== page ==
The nature of the American academic workforce has fundamentally shifted over the past several decades. Whereas full-time tenured and tenure-track faculty were once the norm, the professoriate is now comprised of mostly non-tenure-track faculty. In 1969, tenured and tenure-track positions made up approximately 78.3% of the faculty and…

  19. Clinical Quality Improvement Curriculum for Faculty in an Academic Medical Center.

    PubMed

    Yanamadala, Mamata; Criscione-Schreiber, Lisa G; Hawley, Jeffrey; Heflin, Mitchell T; Shah, Bimal R

    2016-01-01

    Interested faculty enrolled in this 6-month-long quality improvement (QI) course to facilitate independent QI project work. The course included monthly 1.5-hour sessions: 20-minute presentations covering key QI concepts, then small group activities to facilitate project work. Faculty were required to identify, construct, and implement an independent QI project. They met individually with mentors twice during the course, with additional guidance offered virtually via phone or e-mail, and completed pretests and posttests of QI knowledge (maximum score = 15) and self-assessed confidence. A statistically significant difference in knowledge (pre-course mean = 7.75, standard deviation [SD] = 3.06; post-course mean = 11.75, SD = 3.28; P = .02) and self-assessed confidence (pre mean = 3.08, SD = 0.65; post mean = 4.5, SD = 0.68; P < .0001) was found. Of 8 faculty, 5 were able to conduct small tests of change; 3 studied the current processes and planned to run tests of change. Positive responses to this course helped obtain buy-in from leadership to develop a leadership program in QI. PMID:25381003

  20. High school students' science academic achievement: The effect of the Lemov positive framing trust-building technique

    NASA Astrophysics Data System (ADS)

    Gigliette, Linda Marie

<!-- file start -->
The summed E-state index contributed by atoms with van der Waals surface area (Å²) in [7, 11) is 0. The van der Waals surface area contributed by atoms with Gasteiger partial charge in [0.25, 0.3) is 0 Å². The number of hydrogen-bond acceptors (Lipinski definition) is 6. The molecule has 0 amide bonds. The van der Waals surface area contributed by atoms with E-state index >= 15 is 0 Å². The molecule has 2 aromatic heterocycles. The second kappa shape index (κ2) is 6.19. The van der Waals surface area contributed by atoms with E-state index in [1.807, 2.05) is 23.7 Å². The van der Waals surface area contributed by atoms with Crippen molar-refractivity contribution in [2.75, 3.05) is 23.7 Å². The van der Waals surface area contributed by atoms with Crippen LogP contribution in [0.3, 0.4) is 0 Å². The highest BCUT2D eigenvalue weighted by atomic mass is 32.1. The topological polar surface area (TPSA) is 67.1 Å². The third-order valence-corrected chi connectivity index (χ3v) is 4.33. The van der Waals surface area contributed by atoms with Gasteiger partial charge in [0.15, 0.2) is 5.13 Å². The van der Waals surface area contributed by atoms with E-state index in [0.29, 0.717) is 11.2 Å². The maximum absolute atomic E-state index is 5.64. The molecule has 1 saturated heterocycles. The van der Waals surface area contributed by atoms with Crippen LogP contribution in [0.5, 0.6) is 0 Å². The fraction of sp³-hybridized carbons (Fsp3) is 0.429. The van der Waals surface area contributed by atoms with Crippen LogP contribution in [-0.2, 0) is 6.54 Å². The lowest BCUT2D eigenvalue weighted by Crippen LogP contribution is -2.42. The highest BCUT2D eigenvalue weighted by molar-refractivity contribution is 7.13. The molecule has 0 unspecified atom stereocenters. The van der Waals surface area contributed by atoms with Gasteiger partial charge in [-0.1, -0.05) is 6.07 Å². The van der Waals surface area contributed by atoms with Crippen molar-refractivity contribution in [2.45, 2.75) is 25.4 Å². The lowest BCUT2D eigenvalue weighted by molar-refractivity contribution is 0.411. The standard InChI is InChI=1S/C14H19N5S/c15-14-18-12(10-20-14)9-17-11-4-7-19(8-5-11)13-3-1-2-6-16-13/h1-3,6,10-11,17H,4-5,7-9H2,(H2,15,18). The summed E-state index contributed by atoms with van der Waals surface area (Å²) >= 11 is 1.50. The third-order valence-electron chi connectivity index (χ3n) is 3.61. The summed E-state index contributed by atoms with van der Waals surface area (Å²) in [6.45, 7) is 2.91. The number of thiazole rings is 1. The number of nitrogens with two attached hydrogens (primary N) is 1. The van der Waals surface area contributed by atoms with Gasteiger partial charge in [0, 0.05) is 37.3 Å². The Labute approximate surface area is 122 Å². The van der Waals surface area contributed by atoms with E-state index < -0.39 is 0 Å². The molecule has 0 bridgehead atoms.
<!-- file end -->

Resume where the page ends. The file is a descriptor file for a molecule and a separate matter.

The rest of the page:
The purpose of this research was to investigate the effect of a trust-building technique called "positive-framing" (Lemov, 2010, p. 204) on the level of student-teacher trust and students' science academic achievement. The existing literature was reviewed under the constructs of trust, types of trust, trust-building strategies, and student academic achievement. The identified problem is a lack of research into the effect of trust from the high school student perspective and the effect of trust on student academic achievement in science. In addition, there is no empirical evidence to support the effectiveness of the "positive-framing" (Lemov, 2010, p. 204) trust-building intervention. The study involved a volunteer, convenience sample of 9th-grade science students at one high school in Northern California (N=240). The study employed a quasi-experimental, pretest, posttest non-equivalent control group design to examine the level of student trust in the teacher, using the "Student trust in faculty scale" (Forsyth, Adams, & Hoy, 2011, p. 180), and the students' academic achievement, according to the Integrated Process Skills Test II (Okey, Wise, & Burns, 1982). The independent variable was the "positive-framing" (Lemov, 2010, p. 204) trust-building intervention; the two dependent variables were the level of student-teacher trust and student academic achievement. The composite data from the "Student trust in faculty scale" and the academic achievement test were evaluated by a multivariate analysis of covariance (MANCOVA). Results of this study indicated that the null hypothesis was accepted. The "positive-framing" (Lemov, 2010, p. 204) trust-building intervention did not have a significant effect on either the student-teacher trust level or academic achievement in science.